While most of the U.S. was still trying to process a leaked Supreme Court decision that would invalidate Roe v. Wade, another legal ruling dropped last week that some experts say would effectively make it impossible for the country's top financial regulator to do its job. 

In Jarkesy v. Securities and Exchange Commission, the 5th U.S. Circuit Court of Appeals ruled that the SEC violated the U.S. Constitution by seeking civil penalties for the defendants, hedge fund founder George Jarkesy and his firm, which included barring Jarkesy from the securities industry without trying him in federal court.

The ruling was a shock to many legal experts, because what the SEC was attempting is fairly common. Regulatory agencies often adjudicate cases administratively (i.e. not through the court system) when there is a clear violation of the statutes under their purview. 

Notably, agencies only do this for civil cases. Criminal case must be tried in court. Where it gets complicated is when there is a civil penalty, which usually involves a fine or some other kind of punishment short of locking someone up (like losing a professional license).  

In this case, the agency pursued an administrative legal action against Jarkesy's two hedge funds for multiple charges of fraud. The defendants then petitioned for the case to be moved into district court, which kicked off the process that led to last week's controversial ruling. 

Why This Could Be a Big Deal

Why is this a big deal? According to critics, it's like throwing a wrench into the entire administrative state. If this ruling becomes the law of the land, they argue, every single enforcement action would have to be processed through the court system, putting a massive new burden on both regulators and the current legal system. 

"As a practical matter, it would be impossible for the federal court system to process all of these cases on its own without exponentially expanding the federal bench and probably also loosening rules of evidence and procedure in federal court," wrote Blake Emerson, assistant professor at the UCLA School of Law, in an opinion piece for Slate. 

He added that the administrative court system is better geared toward addressing issues in their respective areas of expertise. The SEC, for example, is arguably better equipped to handle complex securities cases, while the Environmental Protection Agency is better suited to handle cases involving complicated, often science-based environmental regulations. 

If you put all of these cases through the court system, critics say, and suddenly you have judges and juries without that crucial background knowledge weighing in on cases. 

For those celebrating the 5th Circuit decision, this return to more conventional due process is a good thing. 

"All of this is a blow to the SEC, but it’s a blessing for the proper understanding of the Constitution," wrote The Wall Street Journal Editorial Board. "The agency isn’t used to losing cases since defendants often settle to avoid the expense and hassle of litigation."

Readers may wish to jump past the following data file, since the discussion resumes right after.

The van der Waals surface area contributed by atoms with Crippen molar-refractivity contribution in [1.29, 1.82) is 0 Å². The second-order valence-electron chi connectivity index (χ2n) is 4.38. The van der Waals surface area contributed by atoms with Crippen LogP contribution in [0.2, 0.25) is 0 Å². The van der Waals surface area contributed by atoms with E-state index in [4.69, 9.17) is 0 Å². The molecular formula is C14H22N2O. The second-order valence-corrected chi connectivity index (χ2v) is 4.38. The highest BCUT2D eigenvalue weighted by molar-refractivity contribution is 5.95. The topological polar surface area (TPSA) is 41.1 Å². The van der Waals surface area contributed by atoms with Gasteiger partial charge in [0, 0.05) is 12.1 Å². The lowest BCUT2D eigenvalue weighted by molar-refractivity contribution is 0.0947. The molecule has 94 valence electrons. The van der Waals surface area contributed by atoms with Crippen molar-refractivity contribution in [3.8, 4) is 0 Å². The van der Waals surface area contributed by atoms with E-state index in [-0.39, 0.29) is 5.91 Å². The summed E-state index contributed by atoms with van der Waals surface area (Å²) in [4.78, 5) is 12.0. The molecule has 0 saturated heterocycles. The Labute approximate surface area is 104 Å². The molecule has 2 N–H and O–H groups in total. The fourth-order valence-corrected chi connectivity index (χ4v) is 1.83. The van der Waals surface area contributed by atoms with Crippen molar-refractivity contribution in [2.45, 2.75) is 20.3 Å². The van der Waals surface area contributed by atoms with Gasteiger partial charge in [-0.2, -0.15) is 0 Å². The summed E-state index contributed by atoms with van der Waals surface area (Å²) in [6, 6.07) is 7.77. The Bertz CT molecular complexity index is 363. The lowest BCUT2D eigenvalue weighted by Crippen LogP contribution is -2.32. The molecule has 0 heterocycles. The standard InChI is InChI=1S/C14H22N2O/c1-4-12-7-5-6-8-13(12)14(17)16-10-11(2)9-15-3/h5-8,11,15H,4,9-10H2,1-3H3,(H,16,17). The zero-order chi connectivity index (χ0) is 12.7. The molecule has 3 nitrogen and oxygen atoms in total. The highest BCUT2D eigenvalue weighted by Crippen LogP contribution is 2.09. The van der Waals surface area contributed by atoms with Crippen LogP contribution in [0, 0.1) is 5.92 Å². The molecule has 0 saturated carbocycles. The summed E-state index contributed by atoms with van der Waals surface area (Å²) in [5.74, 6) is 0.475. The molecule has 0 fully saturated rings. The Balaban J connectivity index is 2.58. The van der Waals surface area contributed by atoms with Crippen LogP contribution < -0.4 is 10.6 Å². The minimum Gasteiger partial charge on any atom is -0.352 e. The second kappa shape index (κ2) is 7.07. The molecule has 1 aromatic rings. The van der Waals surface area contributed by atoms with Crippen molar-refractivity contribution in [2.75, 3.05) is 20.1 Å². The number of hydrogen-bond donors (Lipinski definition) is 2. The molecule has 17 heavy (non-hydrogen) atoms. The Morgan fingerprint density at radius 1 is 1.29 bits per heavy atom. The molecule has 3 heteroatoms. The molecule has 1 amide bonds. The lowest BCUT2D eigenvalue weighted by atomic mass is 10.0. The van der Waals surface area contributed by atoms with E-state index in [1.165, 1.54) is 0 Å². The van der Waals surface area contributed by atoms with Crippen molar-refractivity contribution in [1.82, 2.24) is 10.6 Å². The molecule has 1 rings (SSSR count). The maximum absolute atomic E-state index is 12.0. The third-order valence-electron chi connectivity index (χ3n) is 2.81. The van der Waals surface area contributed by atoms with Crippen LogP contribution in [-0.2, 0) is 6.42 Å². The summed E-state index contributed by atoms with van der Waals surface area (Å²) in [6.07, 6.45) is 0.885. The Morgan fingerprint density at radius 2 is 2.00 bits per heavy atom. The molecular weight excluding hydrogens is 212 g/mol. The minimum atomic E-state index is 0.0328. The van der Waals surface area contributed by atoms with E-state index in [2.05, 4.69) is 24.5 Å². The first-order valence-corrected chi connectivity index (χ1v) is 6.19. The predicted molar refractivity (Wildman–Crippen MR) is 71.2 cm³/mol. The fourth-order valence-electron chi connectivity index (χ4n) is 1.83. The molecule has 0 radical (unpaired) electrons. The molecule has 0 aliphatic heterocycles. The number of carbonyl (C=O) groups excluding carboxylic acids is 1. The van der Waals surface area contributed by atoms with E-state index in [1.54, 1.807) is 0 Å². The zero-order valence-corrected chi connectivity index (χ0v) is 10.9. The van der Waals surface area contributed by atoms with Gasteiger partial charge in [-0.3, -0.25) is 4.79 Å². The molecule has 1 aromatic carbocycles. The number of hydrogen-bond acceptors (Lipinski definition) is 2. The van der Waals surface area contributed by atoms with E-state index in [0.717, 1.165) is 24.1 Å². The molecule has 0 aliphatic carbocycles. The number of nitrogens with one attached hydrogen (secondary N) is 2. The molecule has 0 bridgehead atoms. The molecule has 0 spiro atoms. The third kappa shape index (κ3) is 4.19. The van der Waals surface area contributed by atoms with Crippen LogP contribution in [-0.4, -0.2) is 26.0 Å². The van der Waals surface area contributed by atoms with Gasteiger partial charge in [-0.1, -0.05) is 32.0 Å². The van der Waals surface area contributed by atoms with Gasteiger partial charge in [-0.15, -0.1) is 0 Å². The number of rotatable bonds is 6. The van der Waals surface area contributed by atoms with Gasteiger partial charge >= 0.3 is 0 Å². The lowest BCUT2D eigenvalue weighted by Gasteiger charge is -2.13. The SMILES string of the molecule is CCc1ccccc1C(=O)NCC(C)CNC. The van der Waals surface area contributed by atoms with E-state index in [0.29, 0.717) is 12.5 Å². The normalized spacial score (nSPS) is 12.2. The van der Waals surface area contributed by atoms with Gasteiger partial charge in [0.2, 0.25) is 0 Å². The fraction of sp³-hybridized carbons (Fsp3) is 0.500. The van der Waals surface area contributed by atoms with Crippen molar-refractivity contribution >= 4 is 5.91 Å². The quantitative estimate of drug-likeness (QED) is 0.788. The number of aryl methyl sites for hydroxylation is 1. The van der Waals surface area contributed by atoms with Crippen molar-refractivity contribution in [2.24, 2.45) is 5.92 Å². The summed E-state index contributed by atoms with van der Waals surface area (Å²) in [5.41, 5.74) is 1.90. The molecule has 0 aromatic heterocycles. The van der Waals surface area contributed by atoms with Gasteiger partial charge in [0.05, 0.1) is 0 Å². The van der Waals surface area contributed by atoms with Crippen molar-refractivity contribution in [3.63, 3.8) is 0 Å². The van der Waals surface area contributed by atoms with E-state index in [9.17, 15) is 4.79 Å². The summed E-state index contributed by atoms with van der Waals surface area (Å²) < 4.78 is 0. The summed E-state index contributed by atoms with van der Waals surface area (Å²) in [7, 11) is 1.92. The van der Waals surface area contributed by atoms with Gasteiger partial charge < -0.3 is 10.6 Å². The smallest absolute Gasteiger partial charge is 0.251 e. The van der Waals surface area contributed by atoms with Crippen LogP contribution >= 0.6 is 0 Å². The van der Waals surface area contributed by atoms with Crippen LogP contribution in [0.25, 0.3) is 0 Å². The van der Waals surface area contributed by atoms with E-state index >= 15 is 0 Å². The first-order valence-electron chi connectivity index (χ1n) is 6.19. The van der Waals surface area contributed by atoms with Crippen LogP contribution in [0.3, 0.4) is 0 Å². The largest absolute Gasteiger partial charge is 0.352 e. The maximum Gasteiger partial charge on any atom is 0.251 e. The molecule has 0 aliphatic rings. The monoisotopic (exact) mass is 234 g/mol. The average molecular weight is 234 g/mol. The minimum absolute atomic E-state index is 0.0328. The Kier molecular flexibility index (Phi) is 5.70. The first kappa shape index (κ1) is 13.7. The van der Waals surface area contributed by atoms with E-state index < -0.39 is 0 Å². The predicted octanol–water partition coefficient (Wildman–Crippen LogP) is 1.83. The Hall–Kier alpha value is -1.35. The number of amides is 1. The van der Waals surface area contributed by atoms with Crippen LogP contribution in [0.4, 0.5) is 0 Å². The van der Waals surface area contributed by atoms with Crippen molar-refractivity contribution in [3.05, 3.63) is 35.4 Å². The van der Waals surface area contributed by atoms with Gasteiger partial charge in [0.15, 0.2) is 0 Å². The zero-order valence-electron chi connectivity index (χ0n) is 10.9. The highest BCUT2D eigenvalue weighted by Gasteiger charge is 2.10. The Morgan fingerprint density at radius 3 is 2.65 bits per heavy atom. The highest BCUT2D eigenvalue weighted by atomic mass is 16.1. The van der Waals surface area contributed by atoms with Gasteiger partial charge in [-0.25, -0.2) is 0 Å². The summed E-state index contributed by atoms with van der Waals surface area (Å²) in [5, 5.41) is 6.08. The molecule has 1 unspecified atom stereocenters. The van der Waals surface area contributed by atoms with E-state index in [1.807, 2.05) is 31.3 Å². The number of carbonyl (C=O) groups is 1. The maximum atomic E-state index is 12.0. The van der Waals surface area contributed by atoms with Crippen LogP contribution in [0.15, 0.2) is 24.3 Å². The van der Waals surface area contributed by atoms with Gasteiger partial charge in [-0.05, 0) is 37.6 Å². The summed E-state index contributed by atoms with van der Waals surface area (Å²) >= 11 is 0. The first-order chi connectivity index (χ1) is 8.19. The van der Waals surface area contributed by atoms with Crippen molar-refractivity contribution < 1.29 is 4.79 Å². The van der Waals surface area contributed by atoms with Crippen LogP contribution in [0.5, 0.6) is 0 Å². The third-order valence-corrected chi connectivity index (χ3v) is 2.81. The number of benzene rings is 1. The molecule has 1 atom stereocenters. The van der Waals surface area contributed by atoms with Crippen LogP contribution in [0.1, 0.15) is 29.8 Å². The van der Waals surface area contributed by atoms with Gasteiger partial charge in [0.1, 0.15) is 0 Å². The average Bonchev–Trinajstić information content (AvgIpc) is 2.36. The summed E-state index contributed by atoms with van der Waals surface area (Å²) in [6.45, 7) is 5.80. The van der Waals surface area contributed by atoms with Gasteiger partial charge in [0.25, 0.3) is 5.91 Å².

The SEC brought 208 administrative enforcement actions  in 2021, compared to 226 cases that it filed in the federal court system. So it's roughly a 50-50 split, which means the SEC could soon find itself in court much more frequently. 

Why This May Be No Big Deal

Thomas Gorman, a partner at Dorsey & Whitney LLP and a former SEC attorney, is in the camp that thinks this isn't necessarily a problem.  

"From the agency's point of view, it's simpler if they can do administrative proceedings," he said. "But that doesn't necessarily mean you're getting a better proceeding." 

He explained that actual trials involve a lot more evidence discovery and fact-finding and that they also require lawyers to really learn their stuff so that they can present the case to a jury.  

John Reed Stark, a legal consultant who spent 15 years as an SEC enforcement attorney, is less convinced that this ruling will significantly hurt the agency's ability to regulate. 

"What's so great about administrative courts? What's the big deal? It's just like preparing a case for litigation. You prepare the same way. Sometimes it's easier, because the rules of evidence don't apply, but it's not so much easier that you'd need more staff."

He also said that more due process is a good thing for the integrity of the process. 

"I've never been a big fan of bringing cases in administrative proceedings for lots of different reasons," he said. "I think serious cases are always meant to be in federal court." 

As many learned from the recent leaked Supreme Court decision, however, the legal system is hardly neutral territory, and more cases tried in federal courts could mean more opportunities for judges of different political stripes to weigh in on enforcement actions.  

On the flip side, the same is true of regulatory agencies, which are also shaped by political appointments.  

Whatever the ultimate social value of the 5th Circuit ruling, Gorman admitted that it will likely make the SEC's jobs harder. 

"It will take more time. It will take more resources. They probably won't like it, and they'll probably lose more cases." 

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